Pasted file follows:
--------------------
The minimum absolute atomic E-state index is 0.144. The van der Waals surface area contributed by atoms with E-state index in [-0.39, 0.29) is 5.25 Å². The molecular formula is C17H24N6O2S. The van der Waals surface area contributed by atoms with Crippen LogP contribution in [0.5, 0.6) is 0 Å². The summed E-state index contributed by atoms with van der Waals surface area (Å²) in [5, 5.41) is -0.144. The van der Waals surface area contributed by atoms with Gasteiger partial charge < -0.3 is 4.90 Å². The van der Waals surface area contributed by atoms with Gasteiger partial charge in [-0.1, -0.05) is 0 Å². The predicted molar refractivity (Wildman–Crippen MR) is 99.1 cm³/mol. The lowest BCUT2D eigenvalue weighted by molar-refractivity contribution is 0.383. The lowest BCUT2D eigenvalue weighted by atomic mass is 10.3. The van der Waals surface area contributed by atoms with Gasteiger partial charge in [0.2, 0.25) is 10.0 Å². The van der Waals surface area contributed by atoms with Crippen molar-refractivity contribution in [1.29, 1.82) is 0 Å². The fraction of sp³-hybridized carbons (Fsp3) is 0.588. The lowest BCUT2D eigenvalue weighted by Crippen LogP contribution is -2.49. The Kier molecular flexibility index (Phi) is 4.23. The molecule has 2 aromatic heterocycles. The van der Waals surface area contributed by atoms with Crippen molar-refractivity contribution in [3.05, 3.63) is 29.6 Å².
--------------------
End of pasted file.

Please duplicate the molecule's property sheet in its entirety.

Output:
The minimum absolute atomic E-state index is 0.144. The van der Waals surface area contributed by atoms with E-state index in [-0.39, 0.29) is 5.25 Å². The molecular formula is C17H24N6O2S. The van der Waals surface area contributed by atoms with Crippen LogP contribution in [0.5, 0.6) is 0 Å². The summed E-state index contributed by atoms with van der Waals surface area (Å²) in [5, 5.41) is -0.144. The van der Waals surface area contributed by atoms with Gasteiger partial charge < -0.3 is 4.90 Å². The van der Waals surface area contributed by atoms with Gasteiger partial charge in [-0.1, -0.05) is 0 Å². The predicted molar refractivity (Wildman–Crippen MR) is 99.1 cm³/mol. The lowest BCUT2D eigenvalue weighted by molar-refractivity contribution is 0.383. The lowest BCUT2D eigenvalue weighted by atomic mass is 10.3. The van der Waals surface area contributed by atoms with Gasteiger partial charge in [0.2, 0.25) is 10.0 Å². The van der Waals surface area contributed by atoms with Crippen molar-refractivity contribution in [1.29, 1.82) is 0 Å². The fraction of sp³-hybridized carbons (Fsp3) is 0.588. The lowest BCUT2D eigenvalue weighted by Crippen LogP contribution is -2.49. The Kier molecular flexibility index (Phi) is 4.23. The molecule has 2 aromatic heterocycles. The van der Waals surface area contributed by atoms with Crippen molar-refractivity contribution in [3.05, 3.63) is 29.6 Å².